For a second time in two months highly radioactive water has leaked from storage tanks surrounding the Fukushima nuclear power plant in Japan, which was heavily damaged by an earthquake and tsunami in March 2011.

Tokyo Electric Power (Tepco) confirmed on Thursday the highly radioactive water, which includes up to 580,000 becquerels per litre, had leaked at the Fukushima number one plant from a different storage tank to the one where a leak was found in August.

Some 430 litres of the toxic water had leaked from one of 450-ton tanks owing to the heavy rainfall brought by recent typhoons, a Tepco official said.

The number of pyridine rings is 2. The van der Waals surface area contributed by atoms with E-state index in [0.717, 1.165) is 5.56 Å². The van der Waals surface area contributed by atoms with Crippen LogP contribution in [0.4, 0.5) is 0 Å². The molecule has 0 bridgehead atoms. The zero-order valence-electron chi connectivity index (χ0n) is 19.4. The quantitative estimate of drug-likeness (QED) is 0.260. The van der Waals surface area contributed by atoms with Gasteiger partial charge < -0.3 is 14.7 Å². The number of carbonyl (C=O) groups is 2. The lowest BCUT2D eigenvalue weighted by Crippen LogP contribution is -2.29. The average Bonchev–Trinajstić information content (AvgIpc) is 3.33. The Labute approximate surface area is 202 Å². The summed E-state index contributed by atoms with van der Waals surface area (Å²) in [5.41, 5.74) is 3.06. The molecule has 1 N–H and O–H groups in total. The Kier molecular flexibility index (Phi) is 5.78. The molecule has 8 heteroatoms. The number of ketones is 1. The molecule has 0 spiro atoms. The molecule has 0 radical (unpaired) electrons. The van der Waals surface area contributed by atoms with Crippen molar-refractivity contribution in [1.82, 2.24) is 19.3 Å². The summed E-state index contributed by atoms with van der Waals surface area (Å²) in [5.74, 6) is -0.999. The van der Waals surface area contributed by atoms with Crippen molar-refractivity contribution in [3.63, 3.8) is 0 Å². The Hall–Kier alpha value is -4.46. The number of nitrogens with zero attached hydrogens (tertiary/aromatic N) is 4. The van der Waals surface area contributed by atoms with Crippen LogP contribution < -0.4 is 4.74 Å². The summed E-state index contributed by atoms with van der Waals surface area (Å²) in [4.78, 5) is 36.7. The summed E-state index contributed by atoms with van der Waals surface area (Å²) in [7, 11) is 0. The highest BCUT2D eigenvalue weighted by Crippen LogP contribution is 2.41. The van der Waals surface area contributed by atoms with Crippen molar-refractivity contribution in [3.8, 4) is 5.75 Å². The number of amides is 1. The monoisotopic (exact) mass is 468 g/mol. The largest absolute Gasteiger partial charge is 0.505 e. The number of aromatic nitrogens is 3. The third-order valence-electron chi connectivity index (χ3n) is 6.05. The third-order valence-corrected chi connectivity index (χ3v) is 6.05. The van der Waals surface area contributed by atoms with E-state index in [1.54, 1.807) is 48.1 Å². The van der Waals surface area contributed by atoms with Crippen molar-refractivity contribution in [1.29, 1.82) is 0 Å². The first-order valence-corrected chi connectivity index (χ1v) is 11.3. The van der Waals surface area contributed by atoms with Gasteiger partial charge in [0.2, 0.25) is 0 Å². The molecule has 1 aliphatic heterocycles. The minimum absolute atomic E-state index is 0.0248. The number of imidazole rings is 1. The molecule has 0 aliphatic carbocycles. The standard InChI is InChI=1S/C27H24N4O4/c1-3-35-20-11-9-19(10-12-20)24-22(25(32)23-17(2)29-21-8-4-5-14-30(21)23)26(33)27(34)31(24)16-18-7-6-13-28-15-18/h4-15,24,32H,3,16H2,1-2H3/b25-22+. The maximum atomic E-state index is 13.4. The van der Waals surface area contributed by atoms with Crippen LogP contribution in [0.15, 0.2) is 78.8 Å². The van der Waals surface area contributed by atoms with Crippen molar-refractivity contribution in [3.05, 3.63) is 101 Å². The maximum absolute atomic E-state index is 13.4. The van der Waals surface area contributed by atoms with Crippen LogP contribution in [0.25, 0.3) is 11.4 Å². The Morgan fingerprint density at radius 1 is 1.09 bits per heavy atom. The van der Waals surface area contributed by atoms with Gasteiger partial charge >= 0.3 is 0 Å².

“Contaminated water may well have flowed into the sea,” the official said.

Tepco safety workers
The flow was halted after a tonne of contaminated water was transferred from the leaking tank to a new storage container, Jiji news agency reported.

The company poured thousands of tonnes of water onto runaway reactors to keep them cool, and continues to douse them. Thousands of tonnes of radioactive water are being stored in temporary tanks at Fukushima, and the new leak was found at a section where five 450-ton tanks are placed on a slightly slanted ground, the official said.

In August, some 300 tonnes of toxic water was discovered to have leaked from a separate tank, with part of it believed to have flowed into the Pacific Ocean.

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